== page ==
This year’s clinic treated more than 500 patients in less than three weeks. Among them was a man that Dr. Philippe said had trouble breathing; he had also been coughing up blood and expressed that he had a family history with instances of tuberculosis. After listening to the man’s lungs, Dr. Philippe concluded that he too had the disease and quickly referred him to the general hospital, who issued medication. Providing access to care is chief among Sante Haiti’s objectives in the country, but it also lends a hand financially. Beginning June 1, Sante Haiti paid for the prescriptions and doctor’s visits for 20 people and hopes to be able to increase their funding of such care.

“There are a lot of organizations that can help, but they charge, and most people in Haiti cannot afford to pay for medical care. When they do have money they need to use it for food and other basics,” Dr. Philippe said. “I know people who have never been to a doctor. It’s not because they don’t want to; it’s because they can’t afford it. When they do see a physician and medicine is prescribed, they can’t fill the prescription.”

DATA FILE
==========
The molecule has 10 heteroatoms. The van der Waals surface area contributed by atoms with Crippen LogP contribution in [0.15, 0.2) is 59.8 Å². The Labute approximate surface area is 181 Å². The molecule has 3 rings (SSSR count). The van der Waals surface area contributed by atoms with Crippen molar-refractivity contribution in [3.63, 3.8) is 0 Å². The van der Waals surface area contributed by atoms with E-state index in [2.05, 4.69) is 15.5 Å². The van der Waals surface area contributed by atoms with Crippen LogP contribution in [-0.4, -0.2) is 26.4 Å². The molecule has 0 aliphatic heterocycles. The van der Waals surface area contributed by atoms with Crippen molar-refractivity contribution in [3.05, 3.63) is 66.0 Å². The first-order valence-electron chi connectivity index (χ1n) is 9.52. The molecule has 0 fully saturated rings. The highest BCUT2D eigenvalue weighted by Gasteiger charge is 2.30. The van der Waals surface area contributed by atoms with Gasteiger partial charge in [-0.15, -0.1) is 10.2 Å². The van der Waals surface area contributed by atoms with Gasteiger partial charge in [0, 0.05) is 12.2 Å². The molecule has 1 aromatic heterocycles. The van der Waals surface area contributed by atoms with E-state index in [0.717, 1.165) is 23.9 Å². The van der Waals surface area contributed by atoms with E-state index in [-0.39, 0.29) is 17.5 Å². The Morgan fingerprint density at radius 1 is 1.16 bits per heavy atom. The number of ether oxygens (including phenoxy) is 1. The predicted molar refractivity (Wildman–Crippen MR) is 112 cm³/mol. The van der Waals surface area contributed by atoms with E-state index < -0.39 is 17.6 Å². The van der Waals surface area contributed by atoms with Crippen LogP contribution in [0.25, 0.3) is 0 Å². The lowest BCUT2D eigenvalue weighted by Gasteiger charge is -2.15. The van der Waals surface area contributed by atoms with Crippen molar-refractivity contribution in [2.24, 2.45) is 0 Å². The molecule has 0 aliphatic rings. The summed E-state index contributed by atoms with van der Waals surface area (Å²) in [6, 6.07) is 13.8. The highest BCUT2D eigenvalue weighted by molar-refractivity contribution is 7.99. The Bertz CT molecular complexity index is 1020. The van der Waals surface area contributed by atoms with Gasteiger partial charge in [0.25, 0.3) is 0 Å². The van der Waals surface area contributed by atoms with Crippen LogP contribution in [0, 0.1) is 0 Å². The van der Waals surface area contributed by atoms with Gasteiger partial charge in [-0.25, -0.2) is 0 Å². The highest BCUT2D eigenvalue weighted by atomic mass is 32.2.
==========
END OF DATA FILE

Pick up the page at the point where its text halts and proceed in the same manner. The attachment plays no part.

Dr. Sosa, a 2011 School of Medicine graduate who will begin her residency in OB/GYN at New York Methodist Hospital, diagnosed a 6-year-old boy who, unbeknownst to his family, suffered from severe asthma. The Trinidad and Tobago native, who also suffers from the condition, gave some of her inhalers to the family and immediately scheduled an appointment for the child to follow up with a pediatrician.

“I didn’t even have to touch him; you could see how difficult it was for him to breathe,” said Dr. Sosa. “A simple medication was all that was needed.”